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Meetings Industry Makes the Difference
May 7, 2015   
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Tom Hulton, Director of International Relations at IMEX Group, talks to the Voice’s Juliusz Kłosowski.

Why is the meetings industry important in today’s economies and the global economy as a whole? How would you describe its role in the contemporary world?
It would be hard to overestimate the impact of professionally organized conferences, congresses and other types of trade or business meetings of different scale. Directly and indirectly, the meetings industry generates employment, develops trade, drives exports, promotes creative enterprise, spreads knowledge and stimulates culture. Meetings are a key element of our culture and civilization, hence the meetings industry plays a very important role globally and locally. Firstly, jobs created directly by the industry: in the United States the figure was just a little under 2 million in 2012. The total contribution to the GDP in the U.S. was then around $115 billion, and the value in taxes was about $28 billion.

The industry brings significant revenue and positive drive to economies. Let me give you a different type of example, from Europe. The European Congress of Cardiology, organized in 2008 in Vienna, brought together 33,000 delegates from around the world. They accounted for 153,000 hotel nights . Half of them used Vienna’s public transportation. Each of them spent hundreds of euros per day. In summary, the total tax income for Vienna has been estimated at 5.4 million euros, and the total contribution to Austrian GDP at 106 million euros. And we are talking about just one, no matter how big, but one congress. With an appropriate number of smaller conferences the results would be (and are) also very attractive. And here is where Poland has great potential.

You mean Poland does not have the kind of infrastructure for such big meetings as Vienna, for example?
I am sure you can manage to organize relatively big events, however I see some Polish cities have an infrastructure especially well prepared for meetings of a smaller and medium size. Up to a thousand or a couple thousand, I’d say. That’s very encouraging since meetings up to one thousand are the majority of the market. Generally, this is the core of the business. In the UK, for example, 64 percent of meetings are on a smaller scale. And we are talking about a market where the total contribution of the meetings industry to the GDP was around 58 billion pounds in 2011, which translates into 2.9% of GDP. The meetings industry in the UK creates about half a million jobs, which is double that of the telecom industry.

In order to develop its meetings industry Poland needs to attract more international meetings, and this means it needs to promote its destinations. The problem is there are not sufficient funds for that in Poland. Any advice on how this could be remedied?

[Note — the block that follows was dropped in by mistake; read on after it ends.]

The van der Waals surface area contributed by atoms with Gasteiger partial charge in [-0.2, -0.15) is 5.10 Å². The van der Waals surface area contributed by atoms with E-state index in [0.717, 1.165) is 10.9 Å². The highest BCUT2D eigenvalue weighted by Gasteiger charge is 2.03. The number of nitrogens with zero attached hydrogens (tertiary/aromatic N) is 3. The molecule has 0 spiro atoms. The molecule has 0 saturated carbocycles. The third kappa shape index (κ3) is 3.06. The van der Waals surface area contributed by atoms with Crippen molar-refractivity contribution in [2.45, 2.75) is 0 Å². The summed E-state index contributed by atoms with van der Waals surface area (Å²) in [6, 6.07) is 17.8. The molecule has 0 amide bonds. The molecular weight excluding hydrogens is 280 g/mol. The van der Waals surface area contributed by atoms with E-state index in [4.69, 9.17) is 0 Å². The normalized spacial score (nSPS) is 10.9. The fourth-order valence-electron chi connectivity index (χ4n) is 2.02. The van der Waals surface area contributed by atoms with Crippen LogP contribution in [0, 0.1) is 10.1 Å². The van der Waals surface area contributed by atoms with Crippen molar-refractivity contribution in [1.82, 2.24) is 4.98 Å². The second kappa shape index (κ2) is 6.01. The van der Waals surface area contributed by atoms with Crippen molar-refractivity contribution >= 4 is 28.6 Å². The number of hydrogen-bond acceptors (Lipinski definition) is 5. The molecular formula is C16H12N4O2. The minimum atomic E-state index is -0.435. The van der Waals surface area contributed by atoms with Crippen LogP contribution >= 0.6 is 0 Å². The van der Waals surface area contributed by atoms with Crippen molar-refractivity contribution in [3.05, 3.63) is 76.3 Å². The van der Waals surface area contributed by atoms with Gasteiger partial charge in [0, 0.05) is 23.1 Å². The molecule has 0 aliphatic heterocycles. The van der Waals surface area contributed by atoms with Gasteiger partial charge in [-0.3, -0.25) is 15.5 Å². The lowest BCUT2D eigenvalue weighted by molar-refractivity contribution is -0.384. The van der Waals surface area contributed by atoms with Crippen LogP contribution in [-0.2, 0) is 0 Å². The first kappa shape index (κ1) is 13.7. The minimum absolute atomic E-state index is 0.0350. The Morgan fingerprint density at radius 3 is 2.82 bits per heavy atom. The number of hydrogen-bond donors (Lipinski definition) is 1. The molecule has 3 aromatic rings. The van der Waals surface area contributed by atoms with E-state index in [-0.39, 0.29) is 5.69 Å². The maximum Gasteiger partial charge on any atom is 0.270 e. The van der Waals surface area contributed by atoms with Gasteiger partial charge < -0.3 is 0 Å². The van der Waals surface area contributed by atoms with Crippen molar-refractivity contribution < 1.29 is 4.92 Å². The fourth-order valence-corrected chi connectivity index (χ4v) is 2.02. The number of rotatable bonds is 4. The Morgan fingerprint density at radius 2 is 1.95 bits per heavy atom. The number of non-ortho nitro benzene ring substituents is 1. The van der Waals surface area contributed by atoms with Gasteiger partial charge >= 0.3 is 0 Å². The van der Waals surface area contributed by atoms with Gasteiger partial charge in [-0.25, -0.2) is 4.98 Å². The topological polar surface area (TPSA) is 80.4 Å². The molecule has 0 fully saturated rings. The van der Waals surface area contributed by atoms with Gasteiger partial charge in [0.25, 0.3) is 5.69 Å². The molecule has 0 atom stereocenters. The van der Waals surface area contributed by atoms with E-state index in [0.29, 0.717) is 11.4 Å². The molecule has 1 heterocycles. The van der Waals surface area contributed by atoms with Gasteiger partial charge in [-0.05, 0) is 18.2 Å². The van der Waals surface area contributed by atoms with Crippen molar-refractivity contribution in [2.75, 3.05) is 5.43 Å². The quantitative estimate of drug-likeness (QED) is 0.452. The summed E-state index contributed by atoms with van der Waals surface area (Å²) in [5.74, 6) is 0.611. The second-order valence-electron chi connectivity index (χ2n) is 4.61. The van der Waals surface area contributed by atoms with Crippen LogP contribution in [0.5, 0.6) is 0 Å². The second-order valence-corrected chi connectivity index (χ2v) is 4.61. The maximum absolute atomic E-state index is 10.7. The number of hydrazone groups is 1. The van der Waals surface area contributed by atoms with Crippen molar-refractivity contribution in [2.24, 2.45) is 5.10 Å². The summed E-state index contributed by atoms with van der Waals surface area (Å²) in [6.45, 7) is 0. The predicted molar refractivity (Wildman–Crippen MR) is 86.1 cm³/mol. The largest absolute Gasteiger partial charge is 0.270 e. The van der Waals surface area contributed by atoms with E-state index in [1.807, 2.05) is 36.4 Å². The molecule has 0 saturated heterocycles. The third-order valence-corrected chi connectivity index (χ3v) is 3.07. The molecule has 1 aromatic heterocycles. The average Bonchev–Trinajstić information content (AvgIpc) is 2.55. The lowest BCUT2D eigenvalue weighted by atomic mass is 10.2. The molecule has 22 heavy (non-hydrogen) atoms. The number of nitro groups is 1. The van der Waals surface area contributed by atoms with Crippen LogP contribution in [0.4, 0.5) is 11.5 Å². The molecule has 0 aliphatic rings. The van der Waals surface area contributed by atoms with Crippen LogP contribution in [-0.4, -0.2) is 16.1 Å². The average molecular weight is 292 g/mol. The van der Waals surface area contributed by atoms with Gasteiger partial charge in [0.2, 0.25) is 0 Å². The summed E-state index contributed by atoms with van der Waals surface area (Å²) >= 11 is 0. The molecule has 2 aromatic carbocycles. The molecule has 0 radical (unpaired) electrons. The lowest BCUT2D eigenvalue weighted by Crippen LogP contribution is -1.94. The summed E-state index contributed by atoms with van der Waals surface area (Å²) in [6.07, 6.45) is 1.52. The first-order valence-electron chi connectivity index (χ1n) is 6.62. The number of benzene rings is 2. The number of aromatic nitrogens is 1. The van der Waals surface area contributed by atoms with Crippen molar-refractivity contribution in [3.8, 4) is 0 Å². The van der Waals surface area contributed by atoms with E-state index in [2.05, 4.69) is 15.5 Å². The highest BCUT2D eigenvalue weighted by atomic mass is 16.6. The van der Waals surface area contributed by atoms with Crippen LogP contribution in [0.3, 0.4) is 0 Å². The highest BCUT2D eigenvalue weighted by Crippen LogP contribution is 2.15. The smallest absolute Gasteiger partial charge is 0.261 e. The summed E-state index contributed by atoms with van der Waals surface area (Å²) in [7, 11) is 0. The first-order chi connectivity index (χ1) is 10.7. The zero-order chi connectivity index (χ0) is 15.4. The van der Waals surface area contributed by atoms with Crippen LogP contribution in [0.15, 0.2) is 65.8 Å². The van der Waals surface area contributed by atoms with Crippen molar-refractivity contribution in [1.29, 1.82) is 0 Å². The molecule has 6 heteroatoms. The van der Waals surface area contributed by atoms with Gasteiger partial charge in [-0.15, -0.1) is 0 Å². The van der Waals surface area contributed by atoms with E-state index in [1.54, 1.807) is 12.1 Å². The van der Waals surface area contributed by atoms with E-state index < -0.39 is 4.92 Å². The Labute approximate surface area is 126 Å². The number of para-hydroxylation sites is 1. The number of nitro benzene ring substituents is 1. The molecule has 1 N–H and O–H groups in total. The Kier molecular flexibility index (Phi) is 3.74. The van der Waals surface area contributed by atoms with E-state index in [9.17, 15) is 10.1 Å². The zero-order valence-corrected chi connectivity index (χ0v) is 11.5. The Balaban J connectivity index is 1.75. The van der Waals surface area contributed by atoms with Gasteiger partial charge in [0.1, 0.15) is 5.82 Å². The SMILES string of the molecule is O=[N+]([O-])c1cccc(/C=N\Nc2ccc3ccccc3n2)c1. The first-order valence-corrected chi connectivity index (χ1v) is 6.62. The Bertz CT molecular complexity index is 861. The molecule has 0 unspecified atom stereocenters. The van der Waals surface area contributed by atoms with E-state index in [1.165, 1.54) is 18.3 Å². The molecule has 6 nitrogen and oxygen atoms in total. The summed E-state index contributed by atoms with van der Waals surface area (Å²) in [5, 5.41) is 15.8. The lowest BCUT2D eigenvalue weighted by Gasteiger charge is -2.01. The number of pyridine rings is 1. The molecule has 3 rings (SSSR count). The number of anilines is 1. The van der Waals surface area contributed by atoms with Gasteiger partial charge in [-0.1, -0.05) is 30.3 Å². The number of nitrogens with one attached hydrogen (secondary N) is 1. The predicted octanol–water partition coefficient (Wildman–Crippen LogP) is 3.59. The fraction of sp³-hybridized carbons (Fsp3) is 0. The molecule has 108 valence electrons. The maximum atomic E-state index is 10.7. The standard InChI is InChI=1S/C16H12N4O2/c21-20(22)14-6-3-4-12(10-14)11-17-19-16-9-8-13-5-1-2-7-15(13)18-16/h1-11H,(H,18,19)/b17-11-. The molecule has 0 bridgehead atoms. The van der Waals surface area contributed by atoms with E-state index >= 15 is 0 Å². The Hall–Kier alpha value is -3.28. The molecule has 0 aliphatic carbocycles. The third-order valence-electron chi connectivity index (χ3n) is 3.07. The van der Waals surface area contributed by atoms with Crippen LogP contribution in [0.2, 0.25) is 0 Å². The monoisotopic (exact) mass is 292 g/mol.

A good idea might be to draw on international experience. You may consider, for example, bringing in a form of a bed tax or local tourism fee, regardless of what you want to call it. A good part of the world’s meetings destinations is benefiting from this concept. We are talking about a situation where every visitor to a destination is contributing relatively small money to be used for the benefit of a local tourist product. If the product is the meetings industry, the money goes to pay for investment in the field, including marketing. For example, in the U.S. this is a very common solution. Almost every meeting destination uses it. In Europe it is also very popular. Vienna, Amsterdam, many successful destinations in the UK, France, Germany, Spain and other countries are benefiting from it. Some destinations are covering half or more of their marketing spending using funds coming from a bed tax.

Another good idea might be to consider supporting the meetings industry with subventions or financial support from government. This would definitely help Polish enterprises in the sector to compete at the international level. Nowadays, it is hard to expect much success when we speak about bringing international meetings to a new destination if one does not have support from the local authorities, City Hall, or the government. Subventions are a sensitive issue and the subject of considerable debate. However, they do bring in considerable return on the investment in an entirely transparent way. And this is very important.

IMEX, the leading international event for the meetings industry held every May in Frankfurt, includes the Politicians Forum, a meeting that is increasingly popular among government officials from around the world. You are responsible for the Forum and its development. How does the Forum work for participants?
The Forum is a place where, being a local politician or city mayor, you gain international contacts, a lot of networking opportunities with other politicians and knowledge about the meetings industry and how it is being stimulated and developed elsewhere. Importantly, this knowledge comes mainly from successful destinations, not from theoreticians or academics. The Politicians Forum includes a lot of case studies from successful destinations, an exchange of information about the economic and social impact of the meetings industry on cities. And that is what’s most important for a politician or city leader: to actually stimulate the development of the city, of local communities, local culture and social life—all this by developing the meetings industry and bringing better international recognition for the destination.
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